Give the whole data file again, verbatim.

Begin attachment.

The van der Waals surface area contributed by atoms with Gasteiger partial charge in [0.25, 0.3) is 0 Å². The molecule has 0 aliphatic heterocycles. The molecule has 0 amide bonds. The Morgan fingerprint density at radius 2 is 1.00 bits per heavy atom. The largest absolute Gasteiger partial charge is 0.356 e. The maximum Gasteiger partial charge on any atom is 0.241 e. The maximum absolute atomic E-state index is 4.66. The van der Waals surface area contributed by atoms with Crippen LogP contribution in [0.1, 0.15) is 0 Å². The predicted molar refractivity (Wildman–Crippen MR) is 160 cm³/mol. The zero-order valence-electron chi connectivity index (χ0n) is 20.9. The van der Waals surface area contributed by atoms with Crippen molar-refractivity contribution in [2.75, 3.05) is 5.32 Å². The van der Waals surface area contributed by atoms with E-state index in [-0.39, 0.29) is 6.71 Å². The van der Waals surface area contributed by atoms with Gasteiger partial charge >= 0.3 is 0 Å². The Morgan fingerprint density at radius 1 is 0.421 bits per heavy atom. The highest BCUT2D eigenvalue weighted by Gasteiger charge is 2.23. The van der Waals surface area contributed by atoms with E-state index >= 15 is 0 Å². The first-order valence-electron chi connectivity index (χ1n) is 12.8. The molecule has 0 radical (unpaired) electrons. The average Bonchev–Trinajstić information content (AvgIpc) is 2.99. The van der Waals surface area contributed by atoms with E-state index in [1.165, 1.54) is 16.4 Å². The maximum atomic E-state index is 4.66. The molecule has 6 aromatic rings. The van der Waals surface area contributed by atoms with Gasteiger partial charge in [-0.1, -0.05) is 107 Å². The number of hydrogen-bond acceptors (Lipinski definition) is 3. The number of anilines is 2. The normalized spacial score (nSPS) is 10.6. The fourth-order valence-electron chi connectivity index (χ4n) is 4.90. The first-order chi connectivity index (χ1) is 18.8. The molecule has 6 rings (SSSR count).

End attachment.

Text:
The van der Waals surface area contributed by atoms with Gasteiger partial charge in [0.25, 0.3) is 0 Å². The molecule has 0 aliphatic heterocycles. The molecule has 0 amide bonds. The Morgan fingerprint density at radius 2 is 1.00 bits per heavy atom. The largest absolute Gasteiger partial charge is 0.356 e. The maximum Gasteiger partial charge on any atom is 0.241 e. The maximum absolute atomic E-state index is 4.66. The van der Waals surface area contributed by atoms with Crippen LogP contribution in [0.1, 0.15) is 0 Å². The predicted molar refractivity (Wildman–Crippen MR) is 160 cm³/mol. The zero-order valence-electron chi connectivity index (χ0n) is 20.9. The van der Waals surface area contributed by atoms with Crippen molar-refractivity contribution in [2.75, 3.05) is 5.32 Å². The van der Waals surface area contributed by atoms with E-state index in [-0.39, 0.29) is 6.71 Å². The van der Waals surface area contributed by atoms with Gasteiger partial charge >= 0.3 is 0 Å². The Morgan fingerprint density at radius 1 is 0.421 bits per heavy atom. The highest BCUT2D eigenvalue weighted by Gasteiger charge is 2.23. The van der Waals surface area contributed by atoms with E-state index >= 15 is 0 Å². The first-order valence-electron chi connectivity index (χ1n) is 12.8. The molecule has 0 radical (unpaired) electrons. The average Bonchev–Trinajstić information content (AvgIpc) is 2.99. The van der Waals surface area contributed by atoms with E-state index in [1.165, 1.54) is 16.4 Å². The maximum atomic E-state index is 4.66. The molecule has 6 aromatic rings. The van der Waals surface area contributed by atoms with Gasteiger partial charge in [-0.1, -0.05) is 107 Å². The number of hydrogen-bond acceptors (Lipinski definition) is 3. The number of anilines is 2. The normalized spacial score (nSPS) is 10.6. The fourth-order valence-electron chi connectivity index (χ4n) is 4.90. The first-order chi connectivity index (χ1) is 18.8. The molecule has 6 rings (SSSR count).